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Amnesty International documents alleged war crimes by Nigeria’s military

Amnesty International issued a report on Thursday, detailing alleged war crimes and crimes against humanity committed by the Nigerian military and Civilian Joint Task Force (JTF) as they battle against Boko Haram.

In their report, entitled “They betrayed us”, they detail the military’s illegal detention of civilians from recaptured areas in the north-east; indiscriminate killings as they burnt down homes; sexual violence and forced prostitution; and insufficient food, water and health care within displacement camps.

“Instead of receiving protection from the authorities, women and girls have been forced to succumb to rape in order to avoid starvation or hunger,” said Osai Ojigho, Director of Amnesty International Nigeria. “They act like they don’t risk sanction, but the perpetrators and their superiors who have allowed this to go unchallenged have committed crimes under international law and must be held to account.”

The Nigerian military responded by dismissing the report as “false” and the accounts in it “fictitious”.

Since 2015 the Nigerian army has been able to make steady progress in recapturing territory under Boko Haram’s control in the north-east. Yet during its efforts it is reported that the military “opened fire at remaining residents indiscriminately” and burned down villages. Furthermore, Amnesty International details how villagers from areas surrounding Boko Haram were ordered into “satellite camps” which the military set up. This constitutes forced displacement which is a violation of international humanitarian law, the organisation added.

People within the recaptured areas were treated with suspicion and were subject to “screening” before being processed into the camps. This often involved “separation of family members, arbitrary detention, and torture and other ill-treatment”. Males aged 14 to 40 were primarily targeted for arbitrary detention during screening as they seen to be of “fighting age”. Subsequently, in most cases they were transferred to Giwa barracks military faculty “without any individualised assessment of wrongdoing”. Women reported to Amnesty seeing family members blindfolded and taken away by the military. They have still not heard from authorities about their whereabouts.

Whilst in the camps the military imposed restrictions on people mobility, and whilst men were able to leave “to the surrounding areas to farm or collect firewood” women were prohibited from doing so, denying them access to “their own food and livelihood opportunities”. This constitutes de facto detention and is a breach of international law, said Amnesty.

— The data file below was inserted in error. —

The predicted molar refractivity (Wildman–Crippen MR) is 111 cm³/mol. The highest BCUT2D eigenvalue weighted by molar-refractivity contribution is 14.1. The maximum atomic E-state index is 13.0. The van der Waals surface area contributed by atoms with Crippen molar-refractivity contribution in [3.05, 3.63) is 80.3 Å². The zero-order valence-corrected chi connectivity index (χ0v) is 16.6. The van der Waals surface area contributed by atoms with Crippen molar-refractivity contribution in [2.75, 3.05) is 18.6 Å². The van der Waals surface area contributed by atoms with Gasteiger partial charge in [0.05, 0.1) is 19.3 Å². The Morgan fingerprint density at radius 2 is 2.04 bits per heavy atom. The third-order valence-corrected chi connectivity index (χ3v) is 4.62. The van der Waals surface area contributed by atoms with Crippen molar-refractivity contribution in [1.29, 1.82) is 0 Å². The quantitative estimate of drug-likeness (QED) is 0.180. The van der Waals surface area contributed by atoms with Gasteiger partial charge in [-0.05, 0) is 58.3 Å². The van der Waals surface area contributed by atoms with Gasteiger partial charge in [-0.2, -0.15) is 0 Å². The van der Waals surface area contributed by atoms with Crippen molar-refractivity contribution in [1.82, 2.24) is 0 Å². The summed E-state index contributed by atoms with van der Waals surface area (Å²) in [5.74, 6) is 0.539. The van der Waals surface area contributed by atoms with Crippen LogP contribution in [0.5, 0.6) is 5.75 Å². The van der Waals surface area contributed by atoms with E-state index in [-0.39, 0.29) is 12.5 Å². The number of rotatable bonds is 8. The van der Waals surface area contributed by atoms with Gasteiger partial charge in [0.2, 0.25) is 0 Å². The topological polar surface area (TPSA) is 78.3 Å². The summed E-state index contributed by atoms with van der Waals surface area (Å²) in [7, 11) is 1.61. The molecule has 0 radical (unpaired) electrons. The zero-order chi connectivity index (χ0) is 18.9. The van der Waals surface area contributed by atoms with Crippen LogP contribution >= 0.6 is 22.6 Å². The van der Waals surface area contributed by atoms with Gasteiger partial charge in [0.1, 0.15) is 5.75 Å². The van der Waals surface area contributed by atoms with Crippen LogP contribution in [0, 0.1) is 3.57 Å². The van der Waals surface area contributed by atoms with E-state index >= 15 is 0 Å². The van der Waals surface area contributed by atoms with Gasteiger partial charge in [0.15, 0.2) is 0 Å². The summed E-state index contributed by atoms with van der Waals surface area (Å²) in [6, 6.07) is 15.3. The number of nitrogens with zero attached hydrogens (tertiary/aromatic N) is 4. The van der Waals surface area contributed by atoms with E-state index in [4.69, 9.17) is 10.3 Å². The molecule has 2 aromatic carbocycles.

The report also details substandard living conditions within camps due to a lack of food, water and health care with many women stating that they “received no more than a small plate of rice each day which they shared with their dependents”. This has led to high mortality rate within the camps which Amnesty estimates to be in “at least hundreds and possibly thousands […] in this one camp alone”.

Amnesty reports a “pattern of rape and sexual exploitation occurring in the satellite camps from late 2015 until the present”. Civilian JTF members repeatedly beat women they suspected as being “Boko Haram wives” and women who complained similarly risked being labelled Boko Haram wives and would face punishments.

Four women reported to Amnesty that camps such as Bama Secondary School camp were designed to make sexual exploitation easier by “separating young women from their in-laws and other people in the camp”. Military forces and Civilian JTF “commonly used force and threats to rape women and girls and took advantage of the conditions to coerce women into becoming their “girlfriends”, which involved being available for sex on an ongoing basis”. In order to get basic goods such as food and water women were coereced into becoming their “girlfriends” and engaging in transactional sex. This constitutes forced prostitution, it added, noting that the high levels of sexual violence and beatings have led to a staggering mortality rate.

Amnesty notes that there is no accountability mechanism which allowed women to charge officials with a crime. They recommend that international bodies alongside the Nigerian and Borno state government increase the food assistance to IDPs including those within camps; that the federal and Borno state government close also secret detention facilities; and that the federal government ensure accountability for violations of international law committed by soldiers and Civilian JTF members.

The Nigerian military responded by describing the findings as “a false report on fictitious rape incidents in IDP camps in the North East region of Nigeria” and the president has echoed this sentiment stating that the report “lacks credibility”.

Read the full report here and more from Reuters here.